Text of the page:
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A rose is a rose is a…you know the shtick. Or do you? In his latest fragrance, Francis Kurkdjian proves that the world’s favorite flower can play against type. This rose is for the fellas.
True, roses have been a symbol of femininity from Botticelli to American Beauty—associations that have only been deepened by perfumes. But Kurkdjian, an industry insider who established his brand in 2009 after decades creating such iconic scents as Jean Paul Gaultier’s Le Male, points out that is just a matter of perception. Cultural context aside, rose is an ingredient like those by any other name.
“If you take a silk fabric and design a dress, it’s feminine by convention,” he tells us. “But you design a tie with the same material, a tie has male attributes.”
Rather than going the heady bouquet route, l’Homme à la Rose highlights the flower’s strength by accenting Damask and Centifolia roses—the only two natural species of rose that can be used in perfume—with the freshness of grapefruit and the deep, woody warmth of amber. Your granny’s rosewater, this ain’t.
“I wanted something bold and uplifting. Something that straps you back and opens your torso, like you’re proud,” Kurkdjian tells us. “I wanted to create a scent that was recognizable as a rose, with the code of what masculinity stands for right now.”
In a marketplace that operates between the poles of Chanel No 5 and Drakkar Noir, l’Homme à la Rose bucks categorization. It is the fragrance equivalent of an unconstructed blazer: dapper without the stiffness of the traditional male uniform. No man is one-note, and l’Homme à la Rose speaks to that complexity.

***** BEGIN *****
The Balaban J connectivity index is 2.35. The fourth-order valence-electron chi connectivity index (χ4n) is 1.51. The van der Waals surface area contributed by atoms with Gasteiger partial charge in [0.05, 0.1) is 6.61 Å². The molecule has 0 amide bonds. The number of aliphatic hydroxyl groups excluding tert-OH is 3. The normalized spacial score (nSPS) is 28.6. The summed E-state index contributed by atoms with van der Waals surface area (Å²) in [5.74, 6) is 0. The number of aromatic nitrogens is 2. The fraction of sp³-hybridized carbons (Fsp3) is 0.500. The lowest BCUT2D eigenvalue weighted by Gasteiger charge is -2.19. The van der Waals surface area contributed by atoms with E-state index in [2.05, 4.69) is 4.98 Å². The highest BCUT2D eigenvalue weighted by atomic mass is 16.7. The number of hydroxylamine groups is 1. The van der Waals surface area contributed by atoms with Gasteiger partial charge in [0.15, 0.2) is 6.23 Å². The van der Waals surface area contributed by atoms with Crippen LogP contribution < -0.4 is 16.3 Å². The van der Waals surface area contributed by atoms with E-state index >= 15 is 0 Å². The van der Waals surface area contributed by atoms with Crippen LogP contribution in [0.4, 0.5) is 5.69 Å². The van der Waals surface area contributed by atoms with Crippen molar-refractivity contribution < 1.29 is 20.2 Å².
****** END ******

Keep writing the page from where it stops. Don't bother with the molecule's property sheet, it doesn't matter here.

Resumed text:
It starts off bracing and clean but really hits its stride after settling down into the musky amber and labdanum base—a presence that lingers and lingers. More than any one ingredient, l’Homme à la Rose synthesizes citrusy, herbal, floral and woody into a scent that is entirely its own. It achieves my personal benchmark for a perfume: something that smells indistinguishably rich. Like walking into a tony boutique, you can’t quite put your finger on it but the air suddenly smells more luxurious.
Certainly, wearing it while working from home, a few spritzes each morning has made my same-old routine feel a bit more dignified. Even with nothing other than a T-shirt and jeans, the scent imparts a sense of polish. Glamour is hard to come by these days, but l’Homme à la Rose manages to bottle it in a handsome, zinc-capped flacon.